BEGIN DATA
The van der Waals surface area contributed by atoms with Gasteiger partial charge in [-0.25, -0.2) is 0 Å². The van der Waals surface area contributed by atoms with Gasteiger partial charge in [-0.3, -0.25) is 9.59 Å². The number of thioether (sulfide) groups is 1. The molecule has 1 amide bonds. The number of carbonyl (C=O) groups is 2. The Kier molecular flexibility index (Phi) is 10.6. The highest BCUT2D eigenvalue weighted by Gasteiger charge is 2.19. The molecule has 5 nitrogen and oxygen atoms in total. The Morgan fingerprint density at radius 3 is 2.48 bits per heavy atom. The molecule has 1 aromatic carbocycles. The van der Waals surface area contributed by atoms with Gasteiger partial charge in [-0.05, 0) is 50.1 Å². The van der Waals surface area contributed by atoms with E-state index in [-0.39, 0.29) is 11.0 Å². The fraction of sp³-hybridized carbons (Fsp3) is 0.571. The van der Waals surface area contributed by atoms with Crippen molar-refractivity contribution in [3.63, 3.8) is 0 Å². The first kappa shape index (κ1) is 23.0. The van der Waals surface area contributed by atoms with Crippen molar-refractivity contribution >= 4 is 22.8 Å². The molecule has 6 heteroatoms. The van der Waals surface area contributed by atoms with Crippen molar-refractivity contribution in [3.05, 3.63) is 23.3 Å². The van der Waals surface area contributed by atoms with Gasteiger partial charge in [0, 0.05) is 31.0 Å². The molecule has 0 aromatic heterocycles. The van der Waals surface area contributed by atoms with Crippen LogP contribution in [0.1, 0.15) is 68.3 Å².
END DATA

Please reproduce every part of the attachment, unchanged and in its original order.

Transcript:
The van der Waals surface area contributed by atoms with Gasteiger partial charge in [-0.25, -0.2) is 0 Å². The van der Waals surface area contributed by atoms with Gasteiger partial charge in [-0.3, -0.25) is 9.59 Å². The number of thioether (sulfide) groups is 1. The molecule has 1 amide bonds. The number of carbonyl (C=O) groups is 2. The Kier molecular flexibility index (Phi) is 10.6. The highest BCUT2D eigenvalue weighted by Gasteiger charge is 2.19. The molecule has 5 nitrogen and oxygen atoms in total. The Morgan fingerprint density at radius 3 is 2.48 bits per heavy atom. The molecule has 1 aromatic carbocycles. The van der Waals surface area contributed by atoms with Gasteiger partial charge in [-0.05, 0) is 50.1 Å². The van der Waals surface area contributed by atoms with E-state index in [-0.39, 0.29) is 11.0 Å². The fraction of sp³-hybridized carbons (Fsp3) is 0.571. The van der Waals surface area contributed by atoms with Crippen molar-refractivity contribution in [3.63, 3.8) is 0 Å². The first kappa shape index (κ1) is 23.0. The van der Waals surface area contributed by atoms with Crippen molar-refractivity contribution >= 4 is 22.8 Å². The molecule has 6 heteroatoms. The van der Waals surface area contributed by atoms with Crippen molar-refractivity contribution in [3.05, 3.63) is 23.3 Å². The van der Waals surface area contributed by atoms with Gasteiger partial charge in [0, 0.05) is 31.0 Å². The molecule has 0 aromatic heterocycles. The van der Waals surface area contributed by atoms with Crippen LogP contribution in [0.1, 0.15) is 68.3 Å².